Plasma exchange has been routinely used in the treatment of anti-GBM disease. In AAV, the MEPEX trial [33] compared the efficacy of PLEX versus methylprednisolone pulses as add-on treatment to standard therapy with oral CYC and corticosteroids in patients with severe renal vasculitis. At 3 months, significantly more patients treated with PLEX compared to those treated with methylprednisolone pulses (69 vs. 49%) were alive and independent of dialysis and this difference lasted at one year. However, the one-year mortality remained high in both limbs (25%). In addition, the difference in the rate of ESRD became non-significant during long-term follow-up casting doubt on the promising efficacy of PLEX in the (long-term) preservation of renal function [34, 27]. A meta-analysis of 9 small randomized controlled trials [35] in 387 patients with renal vasculitis and idiopathic RPGN including patients with serum creatinine <500 µmol/L demonstrated that PLEX had no effect on mortality but decreased the risk of ESRD by 36% and this effect seemed to be independent on baseline serum creatinine. PEXIVAS [36] is until now the largest trial in vasculitis having recruited already 700 patients with renal vasculitis with estimated GFR <50 mL/min and/or alveolar haemorrhage, which should provide clear answers on the remaining questions about indications of PLEX in AAV.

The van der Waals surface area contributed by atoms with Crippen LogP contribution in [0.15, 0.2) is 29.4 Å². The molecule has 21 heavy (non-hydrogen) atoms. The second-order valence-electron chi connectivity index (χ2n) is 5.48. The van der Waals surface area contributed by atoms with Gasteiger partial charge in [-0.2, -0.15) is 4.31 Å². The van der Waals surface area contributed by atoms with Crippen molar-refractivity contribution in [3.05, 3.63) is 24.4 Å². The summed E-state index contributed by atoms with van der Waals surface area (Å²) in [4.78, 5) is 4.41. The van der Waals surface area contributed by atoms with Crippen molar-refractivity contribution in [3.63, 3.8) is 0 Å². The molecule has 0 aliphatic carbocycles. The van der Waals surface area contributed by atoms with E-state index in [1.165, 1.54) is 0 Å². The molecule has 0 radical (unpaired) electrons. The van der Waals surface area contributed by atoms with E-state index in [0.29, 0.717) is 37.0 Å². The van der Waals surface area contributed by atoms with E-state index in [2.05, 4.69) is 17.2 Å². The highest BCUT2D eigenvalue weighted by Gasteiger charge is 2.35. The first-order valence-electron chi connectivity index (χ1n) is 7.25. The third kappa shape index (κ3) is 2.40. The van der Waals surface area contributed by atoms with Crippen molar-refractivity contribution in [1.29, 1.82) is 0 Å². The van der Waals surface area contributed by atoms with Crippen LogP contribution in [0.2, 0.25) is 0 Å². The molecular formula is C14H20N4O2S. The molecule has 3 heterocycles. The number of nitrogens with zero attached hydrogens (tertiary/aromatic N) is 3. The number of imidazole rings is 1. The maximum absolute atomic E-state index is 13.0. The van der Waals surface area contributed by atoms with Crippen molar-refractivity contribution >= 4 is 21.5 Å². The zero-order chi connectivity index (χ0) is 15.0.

Both authors declare no conflict of interest related to the topic of this paper.